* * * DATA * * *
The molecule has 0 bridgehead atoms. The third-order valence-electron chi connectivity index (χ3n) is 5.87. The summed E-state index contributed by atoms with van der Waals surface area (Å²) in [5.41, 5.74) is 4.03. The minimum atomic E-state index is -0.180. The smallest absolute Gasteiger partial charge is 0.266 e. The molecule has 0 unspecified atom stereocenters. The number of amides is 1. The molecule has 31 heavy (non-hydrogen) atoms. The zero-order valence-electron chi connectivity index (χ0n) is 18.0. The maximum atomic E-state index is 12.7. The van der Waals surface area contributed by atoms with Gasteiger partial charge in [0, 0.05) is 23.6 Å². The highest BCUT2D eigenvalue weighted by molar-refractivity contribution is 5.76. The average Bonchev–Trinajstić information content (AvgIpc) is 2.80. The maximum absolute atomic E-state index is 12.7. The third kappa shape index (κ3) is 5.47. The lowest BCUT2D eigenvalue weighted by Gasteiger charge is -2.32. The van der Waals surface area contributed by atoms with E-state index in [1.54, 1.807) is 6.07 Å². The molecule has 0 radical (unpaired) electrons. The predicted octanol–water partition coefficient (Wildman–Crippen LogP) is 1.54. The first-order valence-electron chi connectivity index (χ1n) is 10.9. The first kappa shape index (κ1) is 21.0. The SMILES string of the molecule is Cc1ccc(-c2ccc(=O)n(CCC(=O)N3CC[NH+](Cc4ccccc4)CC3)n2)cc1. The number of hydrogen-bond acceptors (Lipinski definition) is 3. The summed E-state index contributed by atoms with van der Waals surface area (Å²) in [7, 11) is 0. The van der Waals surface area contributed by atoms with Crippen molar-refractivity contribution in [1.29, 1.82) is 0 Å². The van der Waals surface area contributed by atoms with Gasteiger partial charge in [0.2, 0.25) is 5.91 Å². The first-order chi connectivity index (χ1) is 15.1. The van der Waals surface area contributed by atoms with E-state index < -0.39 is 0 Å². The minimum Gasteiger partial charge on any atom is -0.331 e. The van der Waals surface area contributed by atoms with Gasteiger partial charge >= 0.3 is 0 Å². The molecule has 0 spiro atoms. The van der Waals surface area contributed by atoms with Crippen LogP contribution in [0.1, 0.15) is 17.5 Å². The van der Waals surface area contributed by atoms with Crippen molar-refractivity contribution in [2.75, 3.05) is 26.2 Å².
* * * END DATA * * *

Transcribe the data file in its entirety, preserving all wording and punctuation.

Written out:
The molecule has 0 bridgehead atoms. The third-order valence-electron chi connectivity index (χ3n) is 5.87. The summed E-state index contributed by atoms with van der Waals surface area (Å²) in [5.41, 5.74) is 4.03. The minimum atomic E-state index is -0.180. The smallest absolute Gasteiger partial charge is 0.266 e. The molecule has 0 unspecified atom stereocenters. The number of amides is 1. The molecule has 31 heavy (non-hydrogen) atoms. The zero-order valence-electron chi connectivity index (χ0n) is 18.0. The maximum atomic E-state index is 12.7. The van der Waals surface area contributed by atoms with Gasteiger partial charge in [0, 0.05) is 23.6 Å². The highest BCUT2D eigenvalue weighted by molar-refractivity contribution is 5.76. The average Bonchev–Trinajstić information content (AvgIpc) is 2.80. The maximum absolute atomic E-state index is 12.7. The third kappa shape index (κ3) is 5.47. The lowest BCUT2D eigenvalue weighted by Gasteiger charge is -2.32. The van der Waals surface area contributed by atoms with E-state index in [1.54, 1.807) is 6.07 Å². The molecule has 0 radical (unpaired) electrons. The predicted octanol–water partition coefficient (Wildman–Crippen LogP) is 1.54. The first-order valence-electron chi connectivity index (χ1n) is 10.9. The first kappa shape index (κ1) is 21.0. The SMILES string of the molecule is Cc1ccc(-c2ccc(=O)n(CCC(=O)N3CC[NH+](Cc4ccccc4)CC3)n2)cc1. The number of hydrogen-bond acceptors (Lipinski definition) is 3. The summed E-state index contributed by atoms with van der Waals surface area (Å²) in [7, 11) is 0. The van der Waals surface area contributed by atoms with Crippen molar-refractivity contribution in [1.29, 1.82) is 0 Å². The van der Waals surface area contributed by atoms with Gasteiger partial charge in [0.2, 0.25) is 5.91 Å². The first-order chi connectivity index (χ1) is 15.1. The van der Waals surface area contributed by atoms with E-state index < -0.39 is 0 Å². The minimum Gasteiger partial charge on any atom is -0.331 e. The van der Waals surface area contributed by atoms with Gasteiger partial charge >= 0.3 is 0 Å². The molecule has 0 spiro atoms. The van der Waals surface area contributed by atoms with Crippen LogP contribution in [0.1, 0.15) is 17.5 Å². The van der Waals surface area contributed by atoms with Crippen molar-refractivity contribution in [2.75, 3.05) is 26.2 Å².